The Golden Age…

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norman peires golden age One of the ways that getting older impacts, and I have noticed this a lot, is wondering whether you are at the ‘right’ point in your life for your age. People seem to gauge how far they have progressed, whether in their career or in their personal life, through age markers. I see it in my own children as they compare where they’re at with everyone else.But I have always felt that while there are life stages for everyone, these stages occur at different times for each person. I also find it fascinating that people seem to think that at a certain age, particularly as you get older, people should be doing or not doing certain things. And I think that is an assumption to be challenged. Especially if you believe, as I do, that age is largely in the mind. Biological stages and physical wear and tear aside, I think ‘age’ as a part of the ‘human condition’ has a lot to do with how people take care of themselves, mentally and physically, and how they approach life.

At all ages you have to use your body and your mind. For example, I think it’s unacceptable to believe you don’t need to understand what your children are talking about or to be unable to use technology. I am not saying that it comes easily, but it’s a good fight. If someone doesn’t keep current then in a way they let themselves become irrelevant. And then society around them treats them as irrelevant. In the same way, you can’t stop exercising when you’re older just because you’re ‘not as good at it as you once were’ and expect to keep strong and fit.

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Life is really about keeping agile and adapting to change. I used to work very hard and think it was fine to do other things later on ‘down the line’, such as concentrate on a partner or children. People put a lot of things on hold, but then a shock can happen – an illness or perhaps you lose your partner so you can’t do all those things together you were planning on doing. And you have to reassess.

After my own cancer treatment, I knew I had to change my outlook from being heavily work-oriented and start living with more balance. The biggest balance is how and where you put your focus, which is something you learn with age. People talk of ‘living in the moment’, but I don’t think you can just be all about today. You might play so hard you lose your health, or spend all your money and have nothing to carry you forward. My flossing routine, for example, is very much about my ‘thought for tomorrow’ – it’s not going to work to live in the now there because if I don’t floss I might lose my teeth (and nothing ages you more than having no teeth!). But you can’t put off things until tomorrow either. The thing is to know what to do and when.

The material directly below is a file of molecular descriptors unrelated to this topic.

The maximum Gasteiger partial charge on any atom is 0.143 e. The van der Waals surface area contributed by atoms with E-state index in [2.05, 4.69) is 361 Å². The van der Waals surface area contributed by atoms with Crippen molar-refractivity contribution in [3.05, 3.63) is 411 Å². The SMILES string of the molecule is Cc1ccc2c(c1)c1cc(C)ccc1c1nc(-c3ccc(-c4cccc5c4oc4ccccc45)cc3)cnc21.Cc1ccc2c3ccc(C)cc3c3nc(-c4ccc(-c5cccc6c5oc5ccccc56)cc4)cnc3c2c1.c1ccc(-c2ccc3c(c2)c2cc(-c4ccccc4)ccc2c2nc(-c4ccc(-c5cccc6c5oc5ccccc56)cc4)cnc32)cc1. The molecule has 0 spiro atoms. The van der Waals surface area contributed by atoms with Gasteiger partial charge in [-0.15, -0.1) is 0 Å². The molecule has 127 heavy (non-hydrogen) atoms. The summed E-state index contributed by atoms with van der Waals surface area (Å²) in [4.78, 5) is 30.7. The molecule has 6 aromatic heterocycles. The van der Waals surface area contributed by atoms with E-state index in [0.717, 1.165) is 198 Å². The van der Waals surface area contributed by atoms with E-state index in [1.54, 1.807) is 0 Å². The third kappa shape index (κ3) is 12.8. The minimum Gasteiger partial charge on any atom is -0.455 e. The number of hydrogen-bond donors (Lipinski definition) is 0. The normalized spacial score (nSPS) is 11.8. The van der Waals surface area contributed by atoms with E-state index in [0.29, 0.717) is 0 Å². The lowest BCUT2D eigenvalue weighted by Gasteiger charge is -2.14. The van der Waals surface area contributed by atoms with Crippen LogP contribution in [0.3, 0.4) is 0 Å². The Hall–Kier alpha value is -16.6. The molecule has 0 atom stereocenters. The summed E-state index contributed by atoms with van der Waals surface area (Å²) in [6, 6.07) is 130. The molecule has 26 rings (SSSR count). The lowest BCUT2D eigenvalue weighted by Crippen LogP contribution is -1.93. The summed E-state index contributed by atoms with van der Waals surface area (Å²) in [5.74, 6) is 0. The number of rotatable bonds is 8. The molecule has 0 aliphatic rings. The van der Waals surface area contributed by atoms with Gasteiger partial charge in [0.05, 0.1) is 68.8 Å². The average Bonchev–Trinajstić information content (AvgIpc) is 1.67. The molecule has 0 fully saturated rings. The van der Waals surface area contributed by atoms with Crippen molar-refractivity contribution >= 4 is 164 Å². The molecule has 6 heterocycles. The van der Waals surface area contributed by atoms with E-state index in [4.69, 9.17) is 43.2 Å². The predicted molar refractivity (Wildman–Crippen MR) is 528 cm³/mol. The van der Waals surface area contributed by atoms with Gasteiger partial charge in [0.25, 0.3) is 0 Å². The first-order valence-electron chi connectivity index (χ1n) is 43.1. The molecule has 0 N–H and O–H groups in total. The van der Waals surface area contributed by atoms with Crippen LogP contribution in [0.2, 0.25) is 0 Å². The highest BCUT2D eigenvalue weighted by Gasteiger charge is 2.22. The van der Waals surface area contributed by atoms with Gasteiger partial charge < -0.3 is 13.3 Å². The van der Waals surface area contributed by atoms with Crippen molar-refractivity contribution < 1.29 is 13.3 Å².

For me, work isn’t a burden – it’s fun. I don’t need to do it, but it is my passion, and passion is life. I don’t believe in retirement, as such. The word ‘retired’ is all wrong for a start, especially as an idea of withdrawing. But change at certain points in your life is healthy. As I grew older – and especially after my health scare – I altered my approach to work. Now I only work with people I like and doing things I like. I have to enjoy the journey, and put my energy into all the important areas of my life.

Of course, if I am honest, I still take on too much; there are so many interesting things to experience. And then there are too many emails, too much stimulation and my wife gets annoyed. I still haven’t got it right. But knowing I have limits is actually a positive thing. You really can’t see everyone, read every book or do everything. That is the folly of youth. Getting older means becoming more discriminating on how I spend my time.
I always say it is so much better being older – perhaps not physically, but mentally, as all the anguish and the worry about nothing becomes irrelevant. And knowing your limitations also means becoming comfortable – not lacking in ambition for yourself, but accepting you aren’t the best at certain things, as much as you might once have wished you were. It gives you a certain peace and perspective.

Paradoxically, it seems that the less comfortable you become in the world, with the aches and pains of being older, the more comfortable you become in yourself. You stop comparing yourself or your progress with others. Because, ultimately, you know that if you are fully engaged with your life and those in it – and at least trying to live in balance – you are definitely at the right point in your life…whatever age you are.Norman-Peires-Age4

What are your thoughts on growing older? Find me on Twitter, Google+ or Facebook, and let me know.